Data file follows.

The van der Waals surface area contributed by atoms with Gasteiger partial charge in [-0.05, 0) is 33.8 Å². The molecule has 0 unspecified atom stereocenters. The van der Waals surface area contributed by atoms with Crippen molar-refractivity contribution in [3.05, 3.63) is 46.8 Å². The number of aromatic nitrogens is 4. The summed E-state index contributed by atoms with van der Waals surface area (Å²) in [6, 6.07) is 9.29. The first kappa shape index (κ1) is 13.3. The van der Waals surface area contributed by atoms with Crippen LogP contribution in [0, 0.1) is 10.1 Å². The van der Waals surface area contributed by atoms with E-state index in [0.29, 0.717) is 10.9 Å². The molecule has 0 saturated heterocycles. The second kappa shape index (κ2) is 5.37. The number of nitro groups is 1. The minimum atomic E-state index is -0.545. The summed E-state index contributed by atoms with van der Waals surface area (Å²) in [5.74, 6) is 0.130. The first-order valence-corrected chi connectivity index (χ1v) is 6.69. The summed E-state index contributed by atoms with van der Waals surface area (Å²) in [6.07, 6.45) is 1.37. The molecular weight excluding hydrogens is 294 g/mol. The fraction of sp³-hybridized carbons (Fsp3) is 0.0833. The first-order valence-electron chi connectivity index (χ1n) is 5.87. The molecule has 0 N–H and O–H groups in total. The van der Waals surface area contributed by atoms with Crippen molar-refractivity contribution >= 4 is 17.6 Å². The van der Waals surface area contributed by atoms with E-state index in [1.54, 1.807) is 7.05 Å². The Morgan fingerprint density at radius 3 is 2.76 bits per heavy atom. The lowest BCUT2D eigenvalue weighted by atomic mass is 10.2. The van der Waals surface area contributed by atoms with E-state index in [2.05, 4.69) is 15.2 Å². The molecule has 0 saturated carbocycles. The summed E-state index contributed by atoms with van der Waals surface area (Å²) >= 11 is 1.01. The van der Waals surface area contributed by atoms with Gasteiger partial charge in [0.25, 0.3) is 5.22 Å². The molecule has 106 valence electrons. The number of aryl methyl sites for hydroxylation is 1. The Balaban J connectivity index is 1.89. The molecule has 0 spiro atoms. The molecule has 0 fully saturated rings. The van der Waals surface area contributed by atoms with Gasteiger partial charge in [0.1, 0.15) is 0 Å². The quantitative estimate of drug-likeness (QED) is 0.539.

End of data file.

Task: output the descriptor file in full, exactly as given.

The van der Waals surface area contributed by atoms with Gasteiger partial charge in [-0.05, 0) is 33.8 Å². The molecule has 0 unspecified atom stereocenters. The van der Waals surface area contributed by atoms with Crippen molar-refractivity contribution in [3.05, 3.63) is 46.8 Å². The number of aromatic nitrogens is 4. The summed E-state index contributed by atoms with van der Waals surface area (Å²) in [6, 6.07) is 9.29. The first kappa shape index (κ1) is 13.3. The van der Waals surface area contributed by atoms with Crippen LogP contribution in [0, 0.1) is 10.1 Å². The van der Waals surface area contributed by atoms with E-state index in [0.29, 0.717) is 10.9 Å². The molecule has 0 saturated heterocycles. The second kappa shape index (κ2) is 5.37. The number of nitro groups is 1. The minimum atomic E-state index is -0.545. The summed E-state index contributed by atoms with van der Waals surface area (Å²) in [5.74, 6) is 0.130. The first-order valence-corrected chi connectivity index (χ1v) is 6.69. The summed E-state index contributed by atoms with van der Waals surface area (Å²) in [6.07, 6.45) is 1.37. The molecular weight excluding hydrogens is 294 g/mol. The fraction of sp³-hybridized carbons (Fsp3) is 0.0833. The first-order valence-electron chi connectivity index (χ1n) is 5.87. The molecule has 0 N–H and O–H groups in total. The van der Waals surface area contributed by atoms with Crippen molar-refractivity contribution >= 4 is 17.6 Å². The van der Waals surface area contributed by atoms with E-state index in [1.54, 1.807) is 7.05 Å². The Morgan fingerprint density at radius 3 is 2.76 bits per heavy atom. The lowest BCUT2D eigenvalue weighted by atomic mass is 10.2. The van der Waals surface area contributed by atoms with E-state index in [2.05, 4.69) is 15.2 Å². The molecule has 0 saturated carbocycles. The summed E-state index contributed by atoms with van der Waals surface area (Å²) >= 11 is 1.01. The van der Waals surface area contributed by atoms with Gasteiger partial charge in [0.25, 0.3) is 5.22 Å². The molecule has 106 valence electrons. The number of aryl methyl sites for hydroxylation is 1. The Balaban J connectivity index is 1.89. The molecule has 0 spiro atoms. The molecule has 0 fully saturated rings. The van der Waals surface area contributed by atoms with Gasteiger partial charge in [0.1, 0.15) is 0 Å². The quantitative estimate of drug-likeness (QED) is 0.539.